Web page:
Contributed by Jim Hayes
As Julian Assange’s extradition hearing resumed at London’s Old Bailey this Monday (London time), lawyers for the United States prosecution, continued with the espionage charges that would impose up to 175 years in prison.
But this was a day mainly devoted to continuing the defence case
Presiding judge Vanessa Baraitser, did not shift from her stand against the defence shown last week.
She denied a request from the defence, for people in the room wear masks due to the Coronavirus risk, and generally showed negative demeanor and impatience. This included a lashing out at a defence witness, for having brought a coffee into the court.
Julian Assange’s supporters continue to campaign for him outside the court
The Assange team put that as a journalist, he should be entitled to protection by the First amendment of the United States Constitution, over publishing wrongdoing during the military occupation of Iraq. And there is also the matter of the public’s right to know.
United States prosecutors counter argument, by insisting that the First Amendment is not unlimited and does not apply to non-Americans. They also say, he disclosures aided the enemies of the United States, and that this blocks out the right to constitutional protection.
Although the war documents were a major embarrassment for Washington, it was the release of the infamous Collateral Damage video, that did the most political damage. It caused a sensation. This is what really precipitated the hunting down of Julian Assange.
See the full version of Collateral Damage here.
Video from WikilLeaks
Critics have not failed to point out the inconsistency between denying foreign nationals First amendment protection, and prosecuting them for treason to a country of which they are not citizens.
Another major accusation against Assange, is that by publishing the names of operatives, lives had been put at risk.
John Sloboda, co-founder of the organisation Iraq Body Count, told the court that WikiLeaks had been careful to ensure names were removed before publication.
They were not revealed publicly by Assange or Wikileak but in a book (WikiLeaks: Inside Julian Assange’s War on Secrecy), Published by the Guardian and writeen by two of its Journalists, Luke Harding and David Leigh. There had been a prior falling out with Assange, and much of the content was devoted to his character assassination.
American constitution expert and lawyer Carey Shenkman told the court that the charges brought against Julian Assange are “extraordinarily broad” and politically motivated. He said, the case creates a precedent, which puts journalists around the world at risk.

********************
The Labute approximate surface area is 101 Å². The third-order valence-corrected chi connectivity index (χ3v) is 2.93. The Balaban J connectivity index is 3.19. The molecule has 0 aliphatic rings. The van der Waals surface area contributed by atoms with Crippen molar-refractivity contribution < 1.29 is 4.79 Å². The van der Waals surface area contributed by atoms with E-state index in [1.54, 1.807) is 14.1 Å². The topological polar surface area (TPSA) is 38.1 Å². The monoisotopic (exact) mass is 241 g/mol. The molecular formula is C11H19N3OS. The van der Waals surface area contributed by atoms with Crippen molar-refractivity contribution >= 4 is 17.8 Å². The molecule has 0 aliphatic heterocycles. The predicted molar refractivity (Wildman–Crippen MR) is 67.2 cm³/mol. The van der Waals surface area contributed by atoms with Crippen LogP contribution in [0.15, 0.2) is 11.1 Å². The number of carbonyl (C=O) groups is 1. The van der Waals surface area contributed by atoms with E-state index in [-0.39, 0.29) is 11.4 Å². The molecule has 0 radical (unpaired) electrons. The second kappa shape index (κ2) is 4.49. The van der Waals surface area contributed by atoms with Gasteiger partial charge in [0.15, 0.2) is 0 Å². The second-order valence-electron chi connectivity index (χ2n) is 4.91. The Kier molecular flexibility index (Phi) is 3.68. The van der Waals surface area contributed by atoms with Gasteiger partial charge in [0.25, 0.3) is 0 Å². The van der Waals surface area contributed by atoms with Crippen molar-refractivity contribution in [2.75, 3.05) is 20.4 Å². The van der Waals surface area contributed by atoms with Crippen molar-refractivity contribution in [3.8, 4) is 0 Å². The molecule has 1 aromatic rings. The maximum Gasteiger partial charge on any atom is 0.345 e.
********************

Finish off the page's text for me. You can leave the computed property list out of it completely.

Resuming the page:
Reference was made to the 1971 Pentagon Papers leaked by Daniel Ellsberg, about American conduct during the Vietnam war. He received 12 espionage charges. They were dismissed in 1973, due to proven misconduct of the government against the accused.
Daniel Ellsberg who leaked the Pentagon Papers during the Vietnam War
Ellsberg also testified for Assange and drew attention to the similarity between the two cases.
Last week, Trevor Timm, of the Freedom of the Press Foundation, had referred to a 19-page memo form US attorney General William Barr, showing the President’s involvement.
Defence lawyer Eric Lewis, also referred to this memo, pointing out that it read, “the attorney-general and his lawyers are the president’s hand.” This is a clear violation of the principle of separation between the executive and the judiciary.
Lewis continued by citing former prosecutors, who have condemned the a restructuring of the US Department of Justice by Barr and the other Attorney General Jeff Sessions, as an obstruction of justice. This, he said, is being used against the defendant.
Assange’s lawyers are pressing that political motivation lies behind the case. They are also arguing that Assange will not receive a fair trial in the United States. They add, he will suffer under prison conditions that will continue to deny him his human rights.
Preparation has been made to hear the case in the Eastern District of Virginia, where the presiding judge Claude M. Hilton, has already dealt with the related Chelsea Manning case, and shown where his bias.
In addition, Assange is likely to attract what are called Special Administrative Measures (SAMs), which allows for the defendant to be gagged and client layer confidentiality to be denied. Add the Classified Information Procedures Act (CIPA), under which, there is no right to examine documents that are brought forth as evidence against him.
This is a combination that will deny a fair trial.
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